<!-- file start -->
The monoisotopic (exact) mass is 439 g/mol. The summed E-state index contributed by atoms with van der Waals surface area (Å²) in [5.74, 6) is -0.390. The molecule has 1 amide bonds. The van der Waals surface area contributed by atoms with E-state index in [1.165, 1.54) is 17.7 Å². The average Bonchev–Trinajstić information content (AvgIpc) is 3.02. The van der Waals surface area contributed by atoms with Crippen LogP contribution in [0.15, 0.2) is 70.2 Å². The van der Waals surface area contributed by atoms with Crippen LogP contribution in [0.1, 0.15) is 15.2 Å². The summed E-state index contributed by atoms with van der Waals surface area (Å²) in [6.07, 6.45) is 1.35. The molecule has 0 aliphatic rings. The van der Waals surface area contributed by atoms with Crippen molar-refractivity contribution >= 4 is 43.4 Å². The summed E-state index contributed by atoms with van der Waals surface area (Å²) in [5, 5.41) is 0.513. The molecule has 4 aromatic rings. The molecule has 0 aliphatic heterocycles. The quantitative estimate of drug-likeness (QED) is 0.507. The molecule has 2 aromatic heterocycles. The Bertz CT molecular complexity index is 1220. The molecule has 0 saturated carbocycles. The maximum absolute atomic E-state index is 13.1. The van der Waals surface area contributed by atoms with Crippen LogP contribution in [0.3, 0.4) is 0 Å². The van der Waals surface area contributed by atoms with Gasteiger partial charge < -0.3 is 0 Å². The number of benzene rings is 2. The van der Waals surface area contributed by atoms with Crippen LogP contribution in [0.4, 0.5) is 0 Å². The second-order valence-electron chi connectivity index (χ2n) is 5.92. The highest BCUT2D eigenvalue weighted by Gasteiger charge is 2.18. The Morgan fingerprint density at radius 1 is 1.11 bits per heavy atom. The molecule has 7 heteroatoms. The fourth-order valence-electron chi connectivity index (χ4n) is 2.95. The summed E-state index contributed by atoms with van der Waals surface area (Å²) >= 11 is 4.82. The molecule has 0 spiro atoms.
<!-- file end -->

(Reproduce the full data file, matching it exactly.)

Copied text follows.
The monoisotopic (exact) mass is 439 g/mol. The summed E-state index contributed by atoms with van der Waals surface area (Å²) in [5.74, 6) is -0.390. The molecule has 1 amide bonds. The van der Waals surface area contributed by atoms with E-state index in [1.165, 1.54) is 17.7 Å². The average Bonchev–Trinajstić information content (AvgIpc) is 3.02. The van der Waals surface area contributed by atoms with Crippen LogP contribution in [0.15, 0.2) is 70.2 Å². The van der Waals surface area contributed by atoms with Crippen LogP contribution in [0.1, 0.15) is 15.2 Å². The summed E-state index contributed by atoms with van der Waals surface area (Å²) in [6.07, 6.45) is 1.35. The molecule has 0 aliphatic rings. The van der Waals surface area contributed by atoms with Crippen molar-refractivity contribution >= 4 is 43.4 Å². The summed E-state index contributed by atoms with van der Waals surface area (Å²) in [5, 5.41) is 0.513. The molecule has 4 aromatic rings. The molecule has 0 aliphatic heterocycles. The quantitative estimate of drug-likeness (QED) is 0.507. The molecule has 2 aromatic heterocycles. The Bertz CT molecular complexity index is 1220. The molecule has 0 saturated carbocycles. The maximum absolute atomic E-state index is 13.1. The van der Waals surface area contributed by atoms with Crippen LogP contribution in [0.3, 0.4) is 0 Å². The van der Waals surface area contributed by atoms with Gasteiger partial charge < -0.3 is 0 Å². The number of benzene rings is 2. The van der Waals surface area contributed by atoms with Crippen LogP contribution in [0.4, 0.5) is 0 Å². The second-order valence-electron chi connectivity index (χ2n) is 5.92. The highest BCUT2D eigenvalue weighted by Gasteiger charge is 2.18. The Morgan fingerprint density at radius 1 is 1.11 bits per heavy atom. The molecule has 7 heteroatoms. The fourth-order valence-electron chi connectivity index (χ4n) is 2.95. The summed E-state index contributed by atoms with van der Waals surface area (Å²) >= 11 is 4.82. The molecule has 0 spiro atoms.